At the same press conference, Viso admitted that the Walker’s process in placing “Scaffold” in the Garden had been flawed. “I apologize that we were not sufficiently aware of the implications of its placement or sympathetic to the pain and suffering that it would elicit,” she said. The disconnect that left both the artist and the Walker oblivious to the sculpture’s potentially painful meaning for Dakota and Native people speaks to the need for Native people to tell their own stories, as many Native critics have pointed out over the last two weeks.

“We need to tell our own narrative,” Rafael Gonzales, an anti-Dakota Access Pipeline activist and a descendent of the Dakota 38 +2, said in an email. “If non-Native allies are willing to teach our history, it is crucial that they spend time with our people and consult with us on appropriate ways of doing so.”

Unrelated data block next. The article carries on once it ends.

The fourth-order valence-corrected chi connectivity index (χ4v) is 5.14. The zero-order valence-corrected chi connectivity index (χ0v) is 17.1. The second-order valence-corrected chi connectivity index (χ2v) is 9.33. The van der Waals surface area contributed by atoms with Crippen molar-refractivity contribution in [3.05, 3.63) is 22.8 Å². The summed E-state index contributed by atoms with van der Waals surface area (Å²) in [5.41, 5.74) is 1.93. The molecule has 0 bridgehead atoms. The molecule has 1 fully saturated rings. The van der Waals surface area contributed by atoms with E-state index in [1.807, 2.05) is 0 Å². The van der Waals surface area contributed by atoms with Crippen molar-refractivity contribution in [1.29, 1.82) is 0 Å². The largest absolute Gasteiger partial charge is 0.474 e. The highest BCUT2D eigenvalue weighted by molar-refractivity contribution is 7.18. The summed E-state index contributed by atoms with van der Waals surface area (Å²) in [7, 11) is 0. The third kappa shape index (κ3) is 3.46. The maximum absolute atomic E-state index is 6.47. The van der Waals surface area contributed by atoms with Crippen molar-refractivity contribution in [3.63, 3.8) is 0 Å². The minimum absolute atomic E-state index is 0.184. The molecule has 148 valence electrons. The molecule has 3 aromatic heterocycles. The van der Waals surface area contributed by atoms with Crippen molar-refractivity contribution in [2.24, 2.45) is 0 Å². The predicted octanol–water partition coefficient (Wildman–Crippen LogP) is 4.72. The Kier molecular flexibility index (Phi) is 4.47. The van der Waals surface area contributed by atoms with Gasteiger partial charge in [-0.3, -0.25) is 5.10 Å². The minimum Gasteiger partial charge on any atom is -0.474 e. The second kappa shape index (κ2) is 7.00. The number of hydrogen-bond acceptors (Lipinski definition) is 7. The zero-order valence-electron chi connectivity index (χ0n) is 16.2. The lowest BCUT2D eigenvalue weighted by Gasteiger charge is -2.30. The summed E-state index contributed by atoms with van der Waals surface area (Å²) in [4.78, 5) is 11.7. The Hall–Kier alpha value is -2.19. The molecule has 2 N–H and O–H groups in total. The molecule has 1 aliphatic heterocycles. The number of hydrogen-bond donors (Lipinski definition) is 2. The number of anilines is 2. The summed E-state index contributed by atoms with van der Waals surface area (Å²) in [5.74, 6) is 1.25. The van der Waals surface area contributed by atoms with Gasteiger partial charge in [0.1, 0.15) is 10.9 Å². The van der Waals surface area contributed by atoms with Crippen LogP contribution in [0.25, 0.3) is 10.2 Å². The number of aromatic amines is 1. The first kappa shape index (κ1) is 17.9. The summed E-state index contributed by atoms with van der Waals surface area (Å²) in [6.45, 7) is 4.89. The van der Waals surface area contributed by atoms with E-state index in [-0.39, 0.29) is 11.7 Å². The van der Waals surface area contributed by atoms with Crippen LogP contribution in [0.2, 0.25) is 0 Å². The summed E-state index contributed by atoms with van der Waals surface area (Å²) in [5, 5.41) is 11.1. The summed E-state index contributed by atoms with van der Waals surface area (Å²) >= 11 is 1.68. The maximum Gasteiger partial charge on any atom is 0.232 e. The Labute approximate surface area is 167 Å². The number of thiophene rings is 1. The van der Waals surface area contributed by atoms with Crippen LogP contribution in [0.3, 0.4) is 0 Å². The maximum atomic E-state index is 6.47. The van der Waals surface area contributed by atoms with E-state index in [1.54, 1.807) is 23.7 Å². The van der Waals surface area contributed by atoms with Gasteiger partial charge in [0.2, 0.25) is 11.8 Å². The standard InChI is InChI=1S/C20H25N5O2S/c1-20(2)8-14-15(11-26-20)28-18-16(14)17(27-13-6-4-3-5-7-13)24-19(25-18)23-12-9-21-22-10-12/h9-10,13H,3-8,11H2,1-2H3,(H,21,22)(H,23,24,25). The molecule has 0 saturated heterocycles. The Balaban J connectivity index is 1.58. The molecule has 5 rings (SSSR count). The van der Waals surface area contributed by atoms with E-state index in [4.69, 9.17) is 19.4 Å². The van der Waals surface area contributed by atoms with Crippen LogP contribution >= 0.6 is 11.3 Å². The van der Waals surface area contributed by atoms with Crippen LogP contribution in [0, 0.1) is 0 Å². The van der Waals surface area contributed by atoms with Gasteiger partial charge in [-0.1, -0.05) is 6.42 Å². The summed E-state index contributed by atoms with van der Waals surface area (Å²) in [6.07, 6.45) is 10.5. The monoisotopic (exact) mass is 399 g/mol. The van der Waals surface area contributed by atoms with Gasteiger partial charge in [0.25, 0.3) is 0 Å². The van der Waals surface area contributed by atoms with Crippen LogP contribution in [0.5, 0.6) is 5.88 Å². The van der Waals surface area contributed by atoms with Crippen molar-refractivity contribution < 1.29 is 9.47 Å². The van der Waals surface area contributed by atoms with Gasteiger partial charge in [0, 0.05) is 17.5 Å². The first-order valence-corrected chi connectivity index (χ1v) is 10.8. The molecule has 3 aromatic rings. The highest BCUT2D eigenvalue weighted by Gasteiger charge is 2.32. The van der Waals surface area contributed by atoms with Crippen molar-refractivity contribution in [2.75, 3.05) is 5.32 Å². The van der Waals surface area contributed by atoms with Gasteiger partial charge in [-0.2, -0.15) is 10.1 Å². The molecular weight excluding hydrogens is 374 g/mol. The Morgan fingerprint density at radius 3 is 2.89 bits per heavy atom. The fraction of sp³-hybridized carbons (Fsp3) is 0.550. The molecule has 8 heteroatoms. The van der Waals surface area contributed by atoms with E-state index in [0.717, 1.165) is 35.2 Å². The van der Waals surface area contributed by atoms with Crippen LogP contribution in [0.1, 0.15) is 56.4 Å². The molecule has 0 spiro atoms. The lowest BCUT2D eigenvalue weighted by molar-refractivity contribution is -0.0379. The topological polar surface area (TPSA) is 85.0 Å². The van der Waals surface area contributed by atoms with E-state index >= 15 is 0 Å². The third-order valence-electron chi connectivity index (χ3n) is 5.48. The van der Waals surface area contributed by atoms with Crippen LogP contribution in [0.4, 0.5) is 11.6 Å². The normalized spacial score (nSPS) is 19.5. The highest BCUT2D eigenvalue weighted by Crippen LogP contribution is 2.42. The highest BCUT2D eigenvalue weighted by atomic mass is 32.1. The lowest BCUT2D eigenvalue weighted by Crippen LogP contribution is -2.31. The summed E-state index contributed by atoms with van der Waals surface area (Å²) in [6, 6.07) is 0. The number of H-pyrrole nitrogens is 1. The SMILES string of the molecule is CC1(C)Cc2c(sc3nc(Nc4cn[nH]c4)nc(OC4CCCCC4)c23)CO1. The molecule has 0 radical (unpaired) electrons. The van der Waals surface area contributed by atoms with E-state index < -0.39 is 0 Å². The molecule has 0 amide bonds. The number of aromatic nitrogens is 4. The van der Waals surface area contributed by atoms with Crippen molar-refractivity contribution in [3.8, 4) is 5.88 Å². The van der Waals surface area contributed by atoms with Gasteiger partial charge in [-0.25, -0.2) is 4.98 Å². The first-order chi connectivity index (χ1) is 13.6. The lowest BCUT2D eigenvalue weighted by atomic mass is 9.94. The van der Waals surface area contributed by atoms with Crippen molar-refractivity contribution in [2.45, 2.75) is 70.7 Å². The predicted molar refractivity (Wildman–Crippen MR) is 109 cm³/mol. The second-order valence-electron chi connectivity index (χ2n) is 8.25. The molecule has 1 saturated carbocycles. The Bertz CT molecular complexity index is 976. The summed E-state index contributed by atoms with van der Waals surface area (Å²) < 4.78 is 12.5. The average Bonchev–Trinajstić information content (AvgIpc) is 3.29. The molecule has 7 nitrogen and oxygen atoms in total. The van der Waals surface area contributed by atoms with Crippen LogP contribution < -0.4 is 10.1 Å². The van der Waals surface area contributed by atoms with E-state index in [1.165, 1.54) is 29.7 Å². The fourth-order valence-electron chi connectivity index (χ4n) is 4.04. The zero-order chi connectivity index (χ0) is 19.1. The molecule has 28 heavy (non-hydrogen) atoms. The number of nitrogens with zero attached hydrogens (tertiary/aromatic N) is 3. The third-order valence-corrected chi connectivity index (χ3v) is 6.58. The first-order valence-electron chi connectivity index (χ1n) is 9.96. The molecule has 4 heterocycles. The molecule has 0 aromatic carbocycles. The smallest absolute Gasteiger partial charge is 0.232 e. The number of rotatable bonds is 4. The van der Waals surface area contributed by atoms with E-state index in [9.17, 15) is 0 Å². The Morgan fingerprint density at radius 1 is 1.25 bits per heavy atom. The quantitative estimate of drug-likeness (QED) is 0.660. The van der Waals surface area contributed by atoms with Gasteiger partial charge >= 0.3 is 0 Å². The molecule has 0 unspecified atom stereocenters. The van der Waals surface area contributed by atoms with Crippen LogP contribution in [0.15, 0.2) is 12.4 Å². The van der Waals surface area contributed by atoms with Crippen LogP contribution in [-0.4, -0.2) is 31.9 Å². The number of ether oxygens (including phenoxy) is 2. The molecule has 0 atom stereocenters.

And the comments of art critics.

My source for these three was the June 6 emailing from Hyperallergic. I see from their website that there is an update.

Perhaps the bottom line is to listen and consult when tempted to represent another culture. Or as in the first “syllabus,” to focus on one’s own culture.

6/27/17 ETA a link to a counter argument. To what extent is

Endeavoring to make art from another person’s pain isn’t the same as cultural appropriation, but such pursuits, as generally conceived today, share a relationship to notions of identity-based ownership—of certain histories, certain cultural expressions. But while a different culture’s history shouldn’t be declared categorically off-limits to an artist, there are meaningful questions of quality, context, understanding, power, and purpose to be considered—and, along those lines, each work of art must be evaluated on its own terms.

Just why isn’t it appropriation? Perhaps I need a more nuanced understanding of “appropriation.”  The question isn’t answered in the review of the novel. But articles are cited, articles and books that I need to read because they deal with abstract art and social critique. Though applied to African American art, it seems they could be extended to all abstract art. All this in a review of a novel by Percival Everett, So Much Blue. I will admit to having read none of his work, but now I want to. More to ponder.